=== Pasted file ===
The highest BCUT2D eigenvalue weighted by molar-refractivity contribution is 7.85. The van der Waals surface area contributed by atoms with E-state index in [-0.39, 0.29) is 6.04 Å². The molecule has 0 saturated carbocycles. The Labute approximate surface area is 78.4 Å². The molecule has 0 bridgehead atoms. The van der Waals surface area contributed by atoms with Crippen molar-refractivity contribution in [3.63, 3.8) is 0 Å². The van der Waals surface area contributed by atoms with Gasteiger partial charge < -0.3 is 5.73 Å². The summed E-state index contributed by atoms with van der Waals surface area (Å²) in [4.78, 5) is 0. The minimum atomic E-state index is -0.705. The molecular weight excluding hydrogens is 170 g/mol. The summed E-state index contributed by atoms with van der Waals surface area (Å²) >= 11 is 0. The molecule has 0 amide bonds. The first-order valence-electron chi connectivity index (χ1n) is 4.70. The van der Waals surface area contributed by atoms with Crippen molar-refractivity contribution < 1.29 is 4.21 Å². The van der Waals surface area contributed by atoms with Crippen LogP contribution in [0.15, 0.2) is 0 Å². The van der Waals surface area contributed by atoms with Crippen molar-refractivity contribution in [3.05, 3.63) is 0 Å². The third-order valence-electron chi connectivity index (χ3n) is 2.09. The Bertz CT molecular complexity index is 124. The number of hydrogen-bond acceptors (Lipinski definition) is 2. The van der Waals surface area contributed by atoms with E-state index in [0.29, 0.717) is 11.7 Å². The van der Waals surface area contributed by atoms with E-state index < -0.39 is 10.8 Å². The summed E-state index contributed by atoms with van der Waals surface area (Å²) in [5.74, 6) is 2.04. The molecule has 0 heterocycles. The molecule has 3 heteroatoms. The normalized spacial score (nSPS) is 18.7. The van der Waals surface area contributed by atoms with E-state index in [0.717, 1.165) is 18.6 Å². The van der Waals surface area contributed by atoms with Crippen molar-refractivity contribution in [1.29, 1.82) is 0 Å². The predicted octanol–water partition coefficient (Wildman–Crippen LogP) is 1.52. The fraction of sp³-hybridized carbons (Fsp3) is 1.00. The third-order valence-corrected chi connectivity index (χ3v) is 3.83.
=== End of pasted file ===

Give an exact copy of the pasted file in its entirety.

The highest BCUT2D eigenvalue weighted by molar-refractivity contribution is 7.85. The van der Waals surface area contributed by atoms with E-state index in [-0.39, 0.29) is 6.04 Å². The molecule has 0 saturated carbocycles. The Labute approximate surface area is 78.4 Å². The molecule has 0 bridgehead atoms. The van der Waals surface area contributed by atoms with Crippen molar-refractivity contribution in [3.63, 3.8) is 0 Å². The van der Waals surface area contributed by atoms with Gasteiger partial charge < -0.3 is 5.73 Å². The summed E-state index contributed by atoms with van der Waals surface area (Å²) in [4.78, 5) is 0. The minimum atomic E-state index is -0.705. The molecular weight excluding hydrogens is 170 g/mol. The summed E-state index contributed by atoms with van der Waals surface area (Å²) >= 11 is 0. The molecule has 0 amide bonds. The first-order valence-electron chi connectivity index (χ1n) is 4.70. The van der Waals surface area contributed by atoms with Crippen molar-refractivity contribution < 1.29 is 4.21 Å². The van der Waals surface area contributed by atoms with Crippen LogP contribution in [0.15, 0.2) is 0 Å². The van der Waals surface area contributed by atoms with Crippen molar-refractivity contribution in [3.05, 3.63) is 0 Å². The third-order valence-electron chi connectivity index (χ3n) is 2.09. The Bertz CT molecular complexity index is 124. The number of hydrogen-bond acceptors (Lipinski definition) is 2. The van der Waals surface area contributed by atoms with E-state index in [0.29, 0.717) is 11.7 Å². The van der Waals surface area contributed by atoms with E-state index < -0.39 is 10.8 Å². The summed E-state index contributed by atoms with van der Waals surface area (Å²) in [5.74, 6) is 2.04. The molecule has 0 heterocycles. The molecule has 3 heteroatoms. The normalized spacial score (nSPS) is 18.7. The van der Waals surface area contributed by atoms with E-state index in [0.717, 1.165) is 18.6 Å². The van der Waals surface area contributed by atoms with Crippen molar-refractivity contribution in [1.29, 1.82) is 0 Å². The predicted octanol–water partition coefficient (Wildman–Crippen LogP) is 1.52. The fraction of sp³-hybridized carbons (Fsp3) is 1.00. The third-order valence-corrected chi connectivity index (χ3v) is 3.83.